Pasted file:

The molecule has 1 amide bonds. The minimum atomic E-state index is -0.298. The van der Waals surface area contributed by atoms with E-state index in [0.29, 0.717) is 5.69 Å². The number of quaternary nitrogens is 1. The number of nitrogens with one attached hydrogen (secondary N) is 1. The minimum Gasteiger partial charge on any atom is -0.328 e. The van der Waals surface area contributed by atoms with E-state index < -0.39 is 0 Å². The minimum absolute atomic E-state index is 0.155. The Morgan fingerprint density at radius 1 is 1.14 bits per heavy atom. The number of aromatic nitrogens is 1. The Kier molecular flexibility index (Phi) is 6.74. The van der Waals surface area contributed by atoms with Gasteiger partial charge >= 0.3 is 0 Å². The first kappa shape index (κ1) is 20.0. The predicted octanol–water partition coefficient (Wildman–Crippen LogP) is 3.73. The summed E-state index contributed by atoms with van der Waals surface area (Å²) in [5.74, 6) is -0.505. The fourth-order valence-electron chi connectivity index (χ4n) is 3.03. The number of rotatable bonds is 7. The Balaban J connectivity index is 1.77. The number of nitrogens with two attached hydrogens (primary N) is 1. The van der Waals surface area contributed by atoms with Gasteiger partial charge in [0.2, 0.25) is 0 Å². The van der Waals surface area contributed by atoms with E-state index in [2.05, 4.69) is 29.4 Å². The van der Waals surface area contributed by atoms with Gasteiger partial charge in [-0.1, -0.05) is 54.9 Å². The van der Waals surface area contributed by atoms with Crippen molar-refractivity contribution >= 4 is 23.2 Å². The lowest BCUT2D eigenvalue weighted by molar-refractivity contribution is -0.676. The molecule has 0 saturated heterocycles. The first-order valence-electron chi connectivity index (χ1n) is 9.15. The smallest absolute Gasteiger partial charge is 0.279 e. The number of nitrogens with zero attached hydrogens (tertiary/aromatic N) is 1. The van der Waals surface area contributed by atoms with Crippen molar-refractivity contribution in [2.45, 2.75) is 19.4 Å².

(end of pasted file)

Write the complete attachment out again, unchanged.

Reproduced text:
The molecule has 1 amide bonds. The minimum atomic E-state index is -0.298. The van der Waals surface area contributed by atoms with E-state index in [0.29, 0.717) is 5.69 Å². The number of quaternary nitrogens is 1. The number of nitrogens with one attached hydrogen (secondary N) is 1. The minimum Gasteiger partial charge on any atom is -0.328 e. The van der Waals surface area contributed by atoms with E-state index < -0.39 is 0 Å². The minimum absolute atomic E-state index is 0.155. The Morgan fingerprint density at radius 1 is 1.14 bits per heavy atom. The number of aromatic nitrogens is 1. The Kier molecular flexibility index (Phi) is 6.74. The van der Waals surface area contributed by atoms with Gasteiger partial charge >= 0.3 is 0 Å². The first kappa shape index (κ1) is 20.0. The predicted octanol–water partition coefficient (Wildman–Crippen LogP) is 3.73. The summed E-state index contributed by atoms with van der Waals surface area (Å²) in [5.74, 6) is -0.505. The fourth-order valence-electron chi connectivity index (χ4n) is 3.03. The number of rotatable bonds is 7. The Balaban J connectivity index is 1.77. The number of nitrogens with two attached hydrogens (primary N) is 1. The van der Waals surface area contributed by atoms with Gasteiger partial charge in [0.2, 0.25) is 0 Å². The van der Waals surface area contributed by atoms with E-state index in [2.05, 4.69) is 29.4 Å². The van der Waals surface area contributed by atoms with Gasteiger partial charge in [-0.1, -0.05) is 54.9 Å². The van der Waals surface area contributed by atoms with Crippen molar-refractivity contribution >= 4 is 23.2 Å². The lowest BCUT2D eigenvalue weighted by molar-refractivity contribution is -0.676. The molecule has 0 saturated heterocycles. The first-order valence-electron chi connectivity index (χ1n) is 9.15. The smallest absolute Gasteiger partial charge is 0.279 e. The number of nitrogens with zero attached hydrogens (tertiary/aromatic N) is 1. The van der Waals surface area contributed by atoms with Crippen molar-refractivity contribution in [2.45, 2.75) is 19.4 Å².